Immunity and Infection

Fighting Infection

Many of the medications used to treat vasculitis are immunosuppressive, meaning they restrain or lessen your body’s immune response. When you are being treated for vasculitis, you are usually considered immunocompromised. This means your immune system is weakened.  A weakened immune system cannot as effectively fight organisms that cause infection. People who are immunocompromised are:

  1. More likely to get an infection.
  2. Less able to fight off an infection once infected.
  3. More likely to experience complications from infections. 

Preventing Infection

  • Practice good hand hygiene. Many infections are spread by bacteria or viruses that we pick up on our hands. Wash your hands frequently with soap and water (for 20 seconds), and use hand sanitizer when hand washing is not practical.
  • Avoid touching your eyes, nose, and mouth. Your eyes, nose, and mouth are frequently the route by which viruses and bacteria enter your body.
  • Use disinfectant wipes to clean high touch surfaces. High touch surfaces are areas that people touch frequently. Examples include doorknobs; light switches; stair rails; handles on faucets, refrigerators, cabinets, coffee pots, and microwave ovens; and elevator buttons.
  • Avoid contact with people who are sick. When your immune system is weakened infections that are mild for others, such as colds, can be dangerous for you.
    • Wear a mask when you can’t avoid crowds.
    • Physically distance yourself from others if possible.
    • Visit outside or in well-ventilated spaces.
    • Limit the length of time you are in enclosed spaces with others.

Knowing how to set boundaries with others is an important skill for everyone, but it is especially important when you are living with a weakened immune system.

Check out A Guide to Setting Boundaries if You’re a People Pleaser from our friends at the Global Healthy Living Foundation.

  • Shower and bathe regularly. This helps reduce the number of viruses and bacteria on your skin.
  • Brush your teeth and keep up with dental visits. Bacteria in your mouth can spread to other parts of your body.
  • Eat a nutritious diet. Provide your body with the building blocks it needs to function effectively. Eat a wide variety of foods that are naturally rich in nutrients and vitamins such as fruits and vegetables and whole grains.
  • Exercise as tolerated. Physical movement, including gentle stretching, has been linked to lower rates of some types of infection and improved immune system response.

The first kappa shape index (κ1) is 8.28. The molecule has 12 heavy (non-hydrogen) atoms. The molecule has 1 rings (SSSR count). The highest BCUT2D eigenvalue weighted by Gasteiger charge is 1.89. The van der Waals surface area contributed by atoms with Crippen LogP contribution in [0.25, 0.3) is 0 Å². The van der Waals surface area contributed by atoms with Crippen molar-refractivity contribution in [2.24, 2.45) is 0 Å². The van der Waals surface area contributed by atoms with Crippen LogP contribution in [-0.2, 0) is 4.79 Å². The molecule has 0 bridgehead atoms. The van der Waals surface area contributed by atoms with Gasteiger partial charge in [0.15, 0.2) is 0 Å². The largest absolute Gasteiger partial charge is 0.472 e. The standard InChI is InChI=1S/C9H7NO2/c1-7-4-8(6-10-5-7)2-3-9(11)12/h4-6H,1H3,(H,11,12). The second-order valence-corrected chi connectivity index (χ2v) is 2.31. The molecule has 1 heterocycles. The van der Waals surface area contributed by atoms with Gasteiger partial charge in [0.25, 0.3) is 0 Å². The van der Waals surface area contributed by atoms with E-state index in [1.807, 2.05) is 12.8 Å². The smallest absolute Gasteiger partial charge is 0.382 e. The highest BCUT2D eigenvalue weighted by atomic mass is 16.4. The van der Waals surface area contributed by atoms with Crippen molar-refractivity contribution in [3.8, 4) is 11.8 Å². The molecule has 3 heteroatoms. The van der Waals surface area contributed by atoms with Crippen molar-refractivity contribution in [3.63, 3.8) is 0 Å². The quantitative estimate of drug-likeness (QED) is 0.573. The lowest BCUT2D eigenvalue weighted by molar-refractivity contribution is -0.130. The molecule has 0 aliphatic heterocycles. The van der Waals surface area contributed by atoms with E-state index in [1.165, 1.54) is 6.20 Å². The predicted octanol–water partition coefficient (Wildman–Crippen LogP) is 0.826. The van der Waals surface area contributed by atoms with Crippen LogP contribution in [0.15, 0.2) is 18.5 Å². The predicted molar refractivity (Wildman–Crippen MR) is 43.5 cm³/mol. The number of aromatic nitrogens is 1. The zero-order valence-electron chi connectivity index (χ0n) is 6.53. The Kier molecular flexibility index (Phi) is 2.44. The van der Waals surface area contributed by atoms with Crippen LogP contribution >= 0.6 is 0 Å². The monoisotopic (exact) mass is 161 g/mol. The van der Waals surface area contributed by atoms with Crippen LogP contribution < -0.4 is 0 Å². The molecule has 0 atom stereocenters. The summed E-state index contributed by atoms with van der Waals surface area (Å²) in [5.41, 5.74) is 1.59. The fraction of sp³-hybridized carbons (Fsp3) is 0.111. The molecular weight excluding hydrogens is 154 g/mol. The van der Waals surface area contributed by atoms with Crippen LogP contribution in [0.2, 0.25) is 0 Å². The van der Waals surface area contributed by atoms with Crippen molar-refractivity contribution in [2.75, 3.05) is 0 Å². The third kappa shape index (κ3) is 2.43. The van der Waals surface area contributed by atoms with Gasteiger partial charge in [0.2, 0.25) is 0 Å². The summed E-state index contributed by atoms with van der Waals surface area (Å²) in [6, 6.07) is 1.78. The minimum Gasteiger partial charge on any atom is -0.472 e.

• Get adequate sleep. This can help to restore your immune system and improve infection outcomes.
  • Get vaccinated as recommended by your healthcare provider. Vaccines help your body produce a type of immune system memory cell called B-cells. B-cells are long lasting cells that remember previous infections and can help your immune system quickly mount a defense if you encounter that virus or bacteria again.
  • If you are immunocompromised, you will most likely be told to not receive any live vaccines. Vaccines are made from either dead or weakened viruses and bacteria. Since your immune system is not as strong when you are immunocompromised, you will most likely be advised not to receive vaccines that are made from live, weakened viruses and bacteria. This includes vaccines for measles, mumps, rubella, varicella, and yellow fever.
  • When you are being treated for vasculitis, certain medications may prevent your immune system from reacting appropriately to vaccines. This means that you may not produce the immune cells that can help to protect you. Depending on what medications you are on and what stage of your vasculitis treatment you are in, your healthcare provider may recommend that you wait to receive certain vaccinations or that you stop certain treatments for a few weeks before and after vaccinations. The American College of Rheumatology offers vaccination guidelines that can help guide you and your healthcare provider in determining the vaccination schedule that is best for you.